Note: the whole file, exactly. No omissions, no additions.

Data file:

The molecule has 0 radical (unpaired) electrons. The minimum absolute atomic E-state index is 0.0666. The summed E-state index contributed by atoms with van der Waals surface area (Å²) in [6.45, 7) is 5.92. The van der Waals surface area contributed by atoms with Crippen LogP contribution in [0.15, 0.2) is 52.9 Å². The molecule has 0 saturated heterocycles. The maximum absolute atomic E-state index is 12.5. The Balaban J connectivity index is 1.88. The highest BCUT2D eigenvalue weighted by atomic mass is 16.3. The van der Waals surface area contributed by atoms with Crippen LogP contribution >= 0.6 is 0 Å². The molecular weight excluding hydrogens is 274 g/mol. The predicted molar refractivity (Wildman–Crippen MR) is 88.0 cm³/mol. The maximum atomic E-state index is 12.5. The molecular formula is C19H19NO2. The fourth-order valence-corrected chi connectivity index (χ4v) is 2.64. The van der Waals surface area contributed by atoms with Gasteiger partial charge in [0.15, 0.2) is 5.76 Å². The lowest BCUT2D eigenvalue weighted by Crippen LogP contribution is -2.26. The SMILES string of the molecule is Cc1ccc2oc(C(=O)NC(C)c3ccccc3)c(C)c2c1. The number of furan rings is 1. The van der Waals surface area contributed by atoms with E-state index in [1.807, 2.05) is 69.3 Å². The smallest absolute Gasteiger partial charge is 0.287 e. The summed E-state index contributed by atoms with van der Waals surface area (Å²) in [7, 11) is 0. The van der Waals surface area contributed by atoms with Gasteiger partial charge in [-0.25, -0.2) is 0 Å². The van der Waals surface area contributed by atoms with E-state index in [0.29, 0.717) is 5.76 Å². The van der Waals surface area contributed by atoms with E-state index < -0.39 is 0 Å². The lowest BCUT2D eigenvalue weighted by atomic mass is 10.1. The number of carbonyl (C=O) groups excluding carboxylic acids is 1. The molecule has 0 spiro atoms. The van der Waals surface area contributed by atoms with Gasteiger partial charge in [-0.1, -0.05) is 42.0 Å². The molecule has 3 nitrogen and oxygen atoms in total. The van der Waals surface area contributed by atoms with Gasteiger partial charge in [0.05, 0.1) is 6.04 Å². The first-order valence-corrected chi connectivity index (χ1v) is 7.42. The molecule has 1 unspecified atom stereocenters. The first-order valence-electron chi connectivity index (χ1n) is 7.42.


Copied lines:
The molecule has 0 radical (unpaired) electrons. The minimum absolute atomic E-state index is 0.0666. The summed E-state index contributed by atoms with van der Waals surface area (Å²) in [6.45, 7) is 5.92. The van der Waals surface area contributed by atoms with Crippen LogP contribution in [0.15, 0.2) is 52.9 Å². The molecule has 0 saturated heterocycles. The maximum absolute atomic E-state index is 12.5. The Balaban J connectivity index is 1.88. The highest BCUT2D eigenvalue weighted by atomic mass is 16.3. The van der Waals surface area contributed by atoms with Crippen LogP contribution >= 0.6 is 0 Å². The molecular weight excluding hydrogens is 274 g/mol. The predicted molar refractivity (Wildman–Crippen MR) is 88.0 cm³/mol. The maximum atomic E-state index is 12.5. The molecular formula is C19H19NO2. The fourth-order valence-corrected chi connectivity index (χ4v) is 2.64. The van der Waals surface area contributed by atoms with Gasteiger partial charge in [0.15, 0.2) is 5.76 Å². The lowest BCUT2D eigenvalue weighted by Crippen LogP contribution is -2.26. The SMILES string of the molecule is Cc1ccc2oc(C(=O)NC(C)c3ccccc3)c(C)c2c1. The number of furan rings is 1. The van der Waals surface area contributed by atoms with E-state index in [1.807, 2.05) is 69.3 Å². The smallest absolute Gasteiger partial charge is 0.287 e. The summed E-state index contributed by atoms with van der Waals surface area (Å²) in [7, 11) is 0. The van der Waals surface area contributed by atoms with Gasteiger partial charge in [-0.25, -0.2) is 0 Å². The van der Waals surface area contributed by atoms with E-state index in [0.29, 0.717) is 5.76 Å². The van der Waals surface area contributed by atoms with E-state index < -0.39 is 0 Å². The lowest BCUT2D eigenvalue weighted by atomic mass is 10.1. The number of carbonyl (C=O) groups excluding carboxylic acids is 1. The molecule has 0 spiro atoms. The van der Waals surface area contributed by atoms with Gasteiger partial charge in [-0.1, -0.05) is 42.0 Å². The molecule has 3 nitrogen and oxygen atoms in total. The van der Waals surface area contributed by atoms with Gasteiger partial charge in [0.05, 0.1) is 6.04 Å². The first-order valence-corrected chi connectivity index (χ1v) is 7.42. The molecule has 1 unspecified atom stereocenters. The first-order valence-electron chi connectivity index (χ1n) is 7.42.